Little Black Bag
Ever found yourself searching for a pen and unable to find one? How about rifling through your desk drawer for a sticky note to write yourself a little reminder? While most of us don’t struggle to afford pens and highlighters, we know how frustrating it is to be without supplies when we really need them. So do our students. But unlike most of us, many students are unable to afford the school supplies they need to be successful. That’s why the Educational Opportunity Center puts together supply bags to give to needy students.
EOC Advisor Sonya Davis said the outreach began about three years ago. “At a staff meeting we were discussing ways that we could support our students, and decided that giving them a bag with supplies would get them off to a good start in school. I have met with students that really don’t have anything to get started with school and cannot afford to buy even simple supplies such as notebooks, highlighters, etc., so they are absolutely thrilled to receive a bag of supplies and it definitely helps them get a good start in school.”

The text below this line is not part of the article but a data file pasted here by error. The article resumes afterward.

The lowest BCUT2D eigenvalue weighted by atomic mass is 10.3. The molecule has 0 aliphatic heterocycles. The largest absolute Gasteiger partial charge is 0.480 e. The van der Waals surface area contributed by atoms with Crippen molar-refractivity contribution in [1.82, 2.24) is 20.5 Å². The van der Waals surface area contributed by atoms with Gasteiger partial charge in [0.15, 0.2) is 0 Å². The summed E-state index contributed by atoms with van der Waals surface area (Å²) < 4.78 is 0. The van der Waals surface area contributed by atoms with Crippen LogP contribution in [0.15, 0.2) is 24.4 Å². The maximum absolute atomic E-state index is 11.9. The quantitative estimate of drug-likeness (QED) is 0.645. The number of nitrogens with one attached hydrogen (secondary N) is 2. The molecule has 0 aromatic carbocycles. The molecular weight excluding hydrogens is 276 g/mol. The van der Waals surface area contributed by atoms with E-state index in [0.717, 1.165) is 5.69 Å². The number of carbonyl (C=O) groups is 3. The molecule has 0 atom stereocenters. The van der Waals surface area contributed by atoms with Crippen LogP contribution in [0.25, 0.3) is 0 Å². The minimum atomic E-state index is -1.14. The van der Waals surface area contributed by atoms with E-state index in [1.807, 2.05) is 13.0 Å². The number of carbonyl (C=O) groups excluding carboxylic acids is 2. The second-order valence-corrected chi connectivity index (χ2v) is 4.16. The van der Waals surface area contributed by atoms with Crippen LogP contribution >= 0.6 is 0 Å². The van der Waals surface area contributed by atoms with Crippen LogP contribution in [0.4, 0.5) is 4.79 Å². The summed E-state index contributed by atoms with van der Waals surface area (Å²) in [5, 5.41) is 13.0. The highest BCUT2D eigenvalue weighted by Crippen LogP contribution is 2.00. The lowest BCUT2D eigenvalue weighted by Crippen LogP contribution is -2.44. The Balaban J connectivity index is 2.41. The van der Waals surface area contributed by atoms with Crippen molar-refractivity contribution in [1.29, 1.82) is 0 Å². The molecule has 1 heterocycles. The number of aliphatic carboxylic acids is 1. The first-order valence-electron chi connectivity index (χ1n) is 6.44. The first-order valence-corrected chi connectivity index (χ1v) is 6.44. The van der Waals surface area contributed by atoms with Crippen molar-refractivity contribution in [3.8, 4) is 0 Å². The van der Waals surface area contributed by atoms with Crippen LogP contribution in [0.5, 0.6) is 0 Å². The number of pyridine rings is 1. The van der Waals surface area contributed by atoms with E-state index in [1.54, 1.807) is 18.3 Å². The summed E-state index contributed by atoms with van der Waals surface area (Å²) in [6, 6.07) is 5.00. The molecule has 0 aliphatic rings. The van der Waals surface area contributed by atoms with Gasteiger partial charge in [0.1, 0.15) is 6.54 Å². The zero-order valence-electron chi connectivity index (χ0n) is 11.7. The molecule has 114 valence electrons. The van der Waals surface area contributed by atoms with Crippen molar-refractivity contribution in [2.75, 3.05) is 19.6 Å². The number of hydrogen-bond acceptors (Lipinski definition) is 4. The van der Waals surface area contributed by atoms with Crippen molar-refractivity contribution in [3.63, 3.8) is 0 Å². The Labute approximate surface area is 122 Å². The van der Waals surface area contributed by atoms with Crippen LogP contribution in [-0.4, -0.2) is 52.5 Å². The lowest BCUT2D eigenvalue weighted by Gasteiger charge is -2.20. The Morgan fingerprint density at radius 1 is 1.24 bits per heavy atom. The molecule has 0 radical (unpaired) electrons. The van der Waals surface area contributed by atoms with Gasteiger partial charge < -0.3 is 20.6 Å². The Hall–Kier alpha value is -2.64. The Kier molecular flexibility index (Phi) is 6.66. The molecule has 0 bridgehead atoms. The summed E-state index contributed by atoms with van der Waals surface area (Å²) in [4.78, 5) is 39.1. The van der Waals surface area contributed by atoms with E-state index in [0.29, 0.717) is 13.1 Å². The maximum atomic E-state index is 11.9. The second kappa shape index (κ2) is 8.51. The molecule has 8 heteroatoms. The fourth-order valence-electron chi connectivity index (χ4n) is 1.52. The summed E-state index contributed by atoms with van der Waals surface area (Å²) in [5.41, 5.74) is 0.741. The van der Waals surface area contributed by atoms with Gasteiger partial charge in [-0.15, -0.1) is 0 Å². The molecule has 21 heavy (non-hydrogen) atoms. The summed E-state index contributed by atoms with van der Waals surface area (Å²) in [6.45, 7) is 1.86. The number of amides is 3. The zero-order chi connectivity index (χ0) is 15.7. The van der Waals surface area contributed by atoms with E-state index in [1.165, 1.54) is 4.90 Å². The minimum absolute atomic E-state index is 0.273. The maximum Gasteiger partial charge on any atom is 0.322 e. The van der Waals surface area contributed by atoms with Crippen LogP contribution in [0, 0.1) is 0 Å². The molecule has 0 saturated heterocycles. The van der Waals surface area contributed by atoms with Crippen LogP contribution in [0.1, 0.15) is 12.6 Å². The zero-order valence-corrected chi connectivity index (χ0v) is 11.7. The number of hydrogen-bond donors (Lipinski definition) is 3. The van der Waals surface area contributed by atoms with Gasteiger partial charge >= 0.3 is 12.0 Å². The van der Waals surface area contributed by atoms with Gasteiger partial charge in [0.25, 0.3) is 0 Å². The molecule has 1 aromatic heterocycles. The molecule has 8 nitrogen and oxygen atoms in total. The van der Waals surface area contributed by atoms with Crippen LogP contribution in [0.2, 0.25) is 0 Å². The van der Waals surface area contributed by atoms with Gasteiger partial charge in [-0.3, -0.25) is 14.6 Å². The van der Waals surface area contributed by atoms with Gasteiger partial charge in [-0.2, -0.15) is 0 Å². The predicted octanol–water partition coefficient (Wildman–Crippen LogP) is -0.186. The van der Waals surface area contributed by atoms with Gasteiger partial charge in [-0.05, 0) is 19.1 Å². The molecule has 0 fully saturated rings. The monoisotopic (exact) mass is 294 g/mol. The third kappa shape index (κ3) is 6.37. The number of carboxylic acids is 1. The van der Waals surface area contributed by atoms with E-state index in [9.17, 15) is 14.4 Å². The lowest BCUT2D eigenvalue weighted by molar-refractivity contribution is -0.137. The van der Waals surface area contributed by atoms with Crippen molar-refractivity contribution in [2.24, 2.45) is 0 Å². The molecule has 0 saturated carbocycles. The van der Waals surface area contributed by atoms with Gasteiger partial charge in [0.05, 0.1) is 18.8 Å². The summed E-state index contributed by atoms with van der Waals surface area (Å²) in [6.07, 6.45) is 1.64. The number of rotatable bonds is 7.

The little black bags contain some of the supplies essential for classes including a two or four-subject notebooks, highlighters, pens, pencils, a lanyard, post-it notes, index cards, and a thumb drive. The thumb drives were donated by Community First Credit Union and contain information about financial literacy in college. Students must be EOC participants to receive a bag and although we can’t give a bag to every individual who uses the EOC, staff members use their best judgment in giving out the bags to under-resourced students.
Text messaging is one of the primary modes of communication among college students. Knowing this, the U. S. Department of Education funded a “research study to learn if texting is helpful in supporting EOC participants to…successfully navigate the college enrollment process.” The research study is called, “Text-Ed.”
Participating students have the opportunity to be chosen to receive text messages. If selected they are assigned to a Text-Ed advisor and receive intermittent messages encouraging them to complete their entrance counseling, sign their master promissory note, file their FAFSA or enroll. When students receive a text, they have an opportunity to respond and ask questions. They may also contact their advisor via email if they need additional help.
The EOC at Indian Hills Community College has committed to enrolling 250 students in the study by May of 2020. Currently, 81 have been enrolled and of those enrolled, 42 have been selected to participate in the research. So far, students who have met the requirements for enrollment have been happy for a chance at extra help.
To be suitable for enrollment in the study, students must be 18 or older, have a high school degree, and have a cell phone. Study participants may not already be enrolled in college.